Okay, now I said that this is what I assumed that he had meant. But what he actually meant was WAAAAYYYY worse than that. What old Rick was saying was this. Who is Obama, a black man, to decide who should be counted as a person? After all, not too long ago, blacks in this country were not deemed human. He does not understand how Obama can now sit there and say that fetuses are not human, worthy of all the rights of a freeman in this great nation. Where would Obama be if the government was still in the game of making such decisions. He would be working in the fields of North Carolina or Alabama, picking tobacco or cotton. He sits in the White House and thinks that he has the right to judge?

That is right. Rich "not in my house" Santorum just compared abortion with slavery. And not only that, he had the gall to say that all African-Americans should standwith him on this complicated and personal issue.

Rick Santorum, you are a douchebag, through and through. So congratulations!!! You have more than earned the first ever, coveted BiFocalPoint Douchey-Point-of-the-Month. Keep being a douche and we will keep recognizing you as such. And good luck in 2012. You're going to need it.

Wednesday, January 19, 2011

The Gospel-inator Rises In Alabama

Governor Robert Bentley was sworn in as to his new, state-wide role, and then immediately continued with what is apparently his higher mission: bringing new believers into his little known, often subjugated religion. He is not a Scientologist, a Buddhist or even Jewish (or heaven forbid Muslim). Gov. Bentley is Christian. 

Moments into his administration, he told a Church crowd that, "Anybody here today who has not accepted Jesus Christ as their savior, I'm telling you, you're not my brother and you're not my sister, and I want to be your brother."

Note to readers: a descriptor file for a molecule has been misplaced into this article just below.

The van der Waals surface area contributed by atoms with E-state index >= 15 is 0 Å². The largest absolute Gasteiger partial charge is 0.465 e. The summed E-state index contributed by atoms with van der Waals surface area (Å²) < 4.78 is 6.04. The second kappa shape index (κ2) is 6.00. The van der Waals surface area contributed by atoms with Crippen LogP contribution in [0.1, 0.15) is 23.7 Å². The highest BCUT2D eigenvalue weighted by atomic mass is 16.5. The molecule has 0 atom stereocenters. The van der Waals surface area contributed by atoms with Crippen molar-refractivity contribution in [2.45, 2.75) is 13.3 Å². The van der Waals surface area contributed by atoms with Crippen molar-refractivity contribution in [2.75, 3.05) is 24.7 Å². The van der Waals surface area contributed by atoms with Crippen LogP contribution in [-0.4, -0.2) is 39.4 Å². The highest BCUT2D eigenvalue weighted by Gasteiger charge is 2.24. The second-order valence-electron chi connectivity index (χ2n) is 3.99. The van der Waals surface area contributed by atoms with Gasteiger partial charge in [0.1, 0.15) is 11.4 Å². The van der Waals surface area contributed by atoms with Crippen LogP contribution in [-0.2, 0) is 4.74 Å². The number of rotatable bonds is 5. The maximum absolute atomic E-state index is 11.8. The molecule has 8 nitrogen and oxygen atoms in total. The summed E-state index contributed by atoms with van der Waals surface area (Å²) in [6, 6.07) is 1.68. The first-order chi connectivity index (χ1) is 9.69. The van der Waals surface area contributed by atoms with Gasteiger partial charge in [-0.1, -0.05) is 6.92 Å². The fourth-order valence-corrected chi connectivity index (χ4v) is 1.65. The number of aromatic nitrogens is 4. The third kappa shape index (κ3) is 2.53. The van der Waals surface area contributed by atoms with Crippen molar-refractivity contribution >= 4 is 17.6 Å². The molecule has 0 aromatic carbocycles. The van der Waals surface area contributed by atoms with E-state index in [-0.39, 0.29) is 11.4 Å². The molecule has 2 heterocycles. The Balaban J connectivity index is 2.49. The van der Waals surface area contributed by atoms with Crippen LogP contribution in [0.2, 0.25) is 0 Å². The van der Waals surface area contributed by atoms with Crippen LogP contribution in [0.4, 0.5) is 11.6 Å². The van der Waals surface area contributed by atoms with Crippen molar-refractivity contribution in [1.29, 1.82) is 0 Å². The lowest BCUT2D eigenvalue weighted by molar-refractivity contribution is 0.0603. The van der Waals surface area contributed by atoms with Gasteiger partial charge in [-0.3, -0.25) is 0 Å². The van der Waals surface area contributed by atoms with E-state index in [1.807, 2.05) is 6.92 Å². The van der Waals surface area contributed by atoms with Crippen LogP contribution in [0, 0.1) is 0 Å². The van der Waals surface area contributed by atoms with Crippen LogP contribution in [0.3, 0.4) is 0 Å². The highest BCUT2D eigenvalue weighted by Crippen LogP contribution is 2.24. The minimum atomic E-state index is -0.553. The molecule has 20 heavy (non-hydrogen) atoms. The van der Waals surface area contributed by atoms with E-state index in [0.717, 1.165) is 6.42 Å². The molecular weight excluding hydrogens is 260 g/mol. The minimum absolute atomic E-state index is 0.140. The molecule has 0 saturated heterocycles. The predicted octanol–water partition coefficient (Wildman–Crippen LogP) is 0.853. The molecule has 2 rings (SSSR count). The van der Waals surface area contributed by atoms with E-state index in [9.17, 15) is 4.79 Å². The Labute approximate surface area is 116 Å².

Okay, first off, he said this in a church. So chances are, most people there were already Christian. Next off, he is not writing off non-Christians, which would have been bad enough, but rather actively attempting to bring people into the fold. Anyone who wants to be brothers with the Governor need merely accept Jesus Christ as their personal lord and savior. And bare in mind, this decision will bring bigger dividends than simply a potential audience with his honor, it will guarantee you a place in Heaven for eternity. Almost seems like a better perk than the original sales pitch, no?

Now of course, this little foray into an attempt at converting the masses while a government employee, did not go unnoticed. Groups immediately came out questioning it. Some plucky constitutionalists have even pointed out that this statement may have (ironically) broken the First Amendment. It is ironic because while the First Amendment guarantees the right to free speech, little to Christine O'Donnell's knowledge, it also guarantees a couple of other things as well. And one of those little known further guarantees is the separation of Church and State.